Substance Abuse Raises Crime Risk in Schizophrenics

Those who don't use alcohol, drugs much less likely to be violent, study finds

TUESDAY, May 19, 2009 (HealthDay News) -- Substance abuse significantly increases the likelihood that people with schizophrenia will commit a violent crime, new research says.

Researchers in England examined data on more than 8,000 people with schizophrenia, a serious and disabling mental illness that causes delusions, hallucinations and paranoia. The patients were included in a nationwide Swedish registry of hospital admissions and criminal convictions from 1973 to 2006.

The investigators found that patients with schizophrenia were twice as likely to have committed a violent offense than the general population, according to the study in the May 20 issue of the Journal of the American Medical Association.

Some 13.2 percent of the patients with schizophrenia had at least one violent offense compared with 5.3 percent of the general population, the study authors reported.

But, the findings also show that the violent crime rate for those patients who did not abuse drugs or alcohol was much lower and only a few percentage points higher than the general population.

Nearly 28 percent of patients diagnosed with schizophrenia and substance abuse had committed a violent crime, while only 8.5 percent of schizophrenics who didn't abuse drugs or alcohol had committed a violent offense, according to the study authors.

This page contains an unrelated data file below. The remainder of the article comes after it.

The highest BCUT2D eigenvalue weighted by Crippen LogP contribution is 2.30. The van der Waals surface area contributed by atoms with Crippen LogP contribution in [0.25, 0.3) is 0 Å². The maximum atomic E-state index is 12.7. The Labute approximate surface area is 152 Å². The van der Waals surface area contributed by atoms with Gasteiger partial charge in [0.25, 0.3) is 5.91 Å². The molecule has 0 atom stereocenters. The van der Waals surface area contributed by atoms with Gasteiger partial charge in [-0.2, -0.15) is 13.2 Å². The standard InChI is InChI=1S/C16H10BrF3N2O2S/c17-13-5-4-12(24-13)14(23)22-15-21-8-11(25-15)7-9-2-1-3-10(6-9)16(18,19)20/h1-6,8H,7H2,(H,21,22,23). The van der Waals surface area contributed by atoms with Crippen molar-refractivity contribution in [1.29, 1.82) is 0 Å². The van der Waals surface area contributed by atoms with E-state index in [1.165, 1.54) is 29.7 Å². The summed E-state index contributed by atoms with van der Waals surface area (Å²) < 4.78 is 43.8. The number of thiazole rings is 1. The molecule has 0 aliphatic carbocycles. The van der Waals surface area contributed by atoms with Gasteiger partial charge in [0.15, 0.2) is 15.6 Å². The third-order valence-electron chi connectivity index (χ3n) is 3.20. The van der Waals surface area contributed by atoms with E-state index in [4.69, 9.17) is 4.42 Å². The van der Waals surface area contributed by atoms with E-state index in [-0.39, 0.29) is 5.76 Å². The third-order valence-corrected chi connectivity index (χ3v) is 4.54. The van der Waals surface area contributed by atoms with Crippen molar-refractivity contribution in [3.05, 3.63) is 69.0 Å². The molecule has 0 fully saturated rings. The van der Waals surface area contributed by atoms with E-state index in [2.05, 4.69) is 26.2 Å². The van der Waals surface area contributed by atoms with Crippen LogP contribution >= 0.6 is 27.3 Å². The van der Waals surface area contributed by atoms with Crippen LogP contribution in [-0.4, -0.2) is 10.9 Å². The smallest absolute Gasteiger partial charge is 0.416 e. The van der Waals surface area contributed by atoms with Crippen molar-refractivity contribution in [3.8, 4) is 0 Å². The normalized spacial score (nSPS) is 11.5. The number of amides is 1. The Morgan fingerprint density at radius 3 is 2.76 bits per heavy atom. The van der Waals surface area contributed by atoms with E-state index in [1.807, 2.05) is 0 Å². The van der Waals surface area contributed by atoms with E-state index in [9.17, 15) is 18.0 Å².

Many studies have reported on the association between major mental disorder and violence, including some that specifically have examined the relationship with schizophrenia, the researchers said.

Most studies have found a fourfold to sixfold increase in the risk of violent behavior, but the reasons for the tendency toward violence is unclear.

"We demonstrate that the risk of violent crime in schizophrenia in patients without comorbid substance abuse is only slightly increased," the study authors wrote. "In contrast, the risk is substantially increased among patients with comorbidity and suggests that current practice for violence risk assessment and management in schizophrenia may need review."

Familial factors, either genetic or environmental, may also play a role in who is likely to commit a violent crime, the researchers noted.

More information

Visit Mental Health America for more on schizophrenia.

SOURCE: Journal of the American Medical Association, news release, May 19, 2009
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